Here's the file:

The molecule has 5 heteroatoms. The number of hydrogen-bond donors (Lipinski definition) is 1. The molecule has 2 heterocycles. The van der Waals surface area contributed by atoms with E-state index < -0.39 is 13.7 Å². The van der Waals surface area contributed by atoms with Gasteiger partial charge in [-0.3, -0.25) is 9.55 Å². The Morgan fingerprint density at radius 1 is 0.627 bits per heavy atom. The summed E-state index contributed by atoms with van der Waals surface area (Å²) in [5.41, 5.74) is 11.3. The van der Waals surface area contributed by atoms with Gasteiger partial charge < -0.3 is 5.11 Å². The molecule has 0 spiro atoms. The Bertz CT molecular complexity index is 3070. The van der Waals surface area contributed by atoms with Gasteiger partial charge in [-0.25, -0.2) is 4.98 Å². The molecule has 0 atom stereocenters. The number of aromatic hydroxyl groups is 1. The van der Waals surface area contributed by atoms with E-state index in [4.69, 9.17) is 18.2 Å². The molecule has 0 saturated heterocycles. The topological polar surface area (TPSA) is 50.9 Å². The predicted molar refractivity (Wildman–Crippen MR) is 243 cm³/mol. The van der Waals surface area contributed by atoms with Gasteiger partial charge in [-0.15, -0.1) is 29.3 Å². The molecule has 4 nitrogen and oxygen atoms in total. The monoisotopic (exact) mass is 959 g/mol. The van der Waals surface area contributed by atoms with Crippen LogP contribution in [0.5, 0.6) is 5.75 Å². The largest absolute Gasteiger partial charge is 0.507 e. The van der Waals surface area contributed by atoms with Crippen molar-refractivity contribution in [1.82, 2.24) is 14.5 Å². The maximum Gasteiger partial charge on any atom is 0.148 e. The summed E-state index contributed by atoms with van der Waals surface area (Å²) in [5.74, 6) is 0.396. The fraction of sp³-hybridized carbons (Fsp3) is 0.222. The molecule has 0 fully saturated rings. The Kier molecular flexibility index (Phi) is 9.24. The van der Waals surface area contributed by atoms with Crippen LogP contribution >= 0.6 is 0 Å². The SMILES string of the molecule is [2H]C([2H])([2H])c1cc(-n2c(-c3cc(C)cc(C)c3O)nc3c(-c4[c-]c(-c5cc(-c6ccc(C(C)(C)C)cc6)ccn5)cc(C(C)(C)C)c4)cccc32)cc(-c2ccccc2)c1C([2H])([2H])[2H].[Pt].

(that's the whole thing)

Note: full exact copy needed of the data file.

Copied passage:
The molecule has 5 heteroatoms. The number of hydrogen-bond donors (Lipinski definition) is 1. The molecule has 2 heterocycles. The van der Waals surface area contributed by atoms with E-state index < -0.39 is 13.7 Å². The van der Waals surface area contributed by atoms with Gasteiger partial charge in [-0.3, -0.25) is 9.55 Å². The Morgan fingerprint density at radius 1 is 0.627 bits per heavy atom. The summed E-state index contributed by atoms with van der Waals surface area (Å²) in [5.41, 5.74) is 11.3. The van der Waals surface area contributed by atoms with Gasteiger partial charge < -0.3 is 5.11 Å². The molecule has 0 spiro atoms. The Bertz CT molecular complexity index is 3070. The van der Waals surface area contributed by atoms with Gasteiger partial charge in [-0.25, -0.2) is 4.98 Å². The molecule has 0 atom stereocenters. The number of aromatic hydroxyl groups is 1. The van der Waals surface area contributed by atoms with E-state index in [4.69, 9.17) is 18.2 Å². The molecule has 0 saturated heterocycles. The topological polar surface area (TPSA) is 50.9 Å². The predicted molar refractivity (Wildman–Crippen MR) is 243 cm³/mol. The van der Waals surface area contributed by atoms with Gasteiger partial charge in [-0.15, -0.1) is 29.3 Å². The molecule has 4 nitrogen and oxygen atoms in total. The monoisotopic (exact) mass is 959 g/mol. The van der Waals surface area contributed by atoms with Crippen LogP contribution in [0.5, 0.6) is 5.75 Å². The largest absolute Gasteiger partial charge is 0.507 e. The van der Waals surface area contributed by atoms with Crippen molar-refractivity contribution in [1.82, 2.24) is 14.5 Å². The maximum Gasteiger partial charge on any atom is 0.148 e. The summed E-state index contributed by atoms with van der Waals surface area (Å²) in [5.74, 6) is 0.396. The fraction of sp³-hybridized carbons (Fsp3) is 0.222. The molecule has 0 fully saturated rings. The Kier molecular flexibility index (Phi) is 9.24. The van der Waals surface area contributed by atoms with Crippen LogP contribution >= 0.6 is 0 Å². The SMILES string of the molecule is [2H]C([2H])([2H])c1cc(-n2c(-c3cc(C)cc(C)c3O)nc3c(-c4[c-]c(-c5cc(-c6ccc(C(C)(C)C)cc6)ccn5)cc(C(C)(C)C)c4)cccc32)cc(-c2ccccc2)c1C([2H])([2H])[2H].[Pt].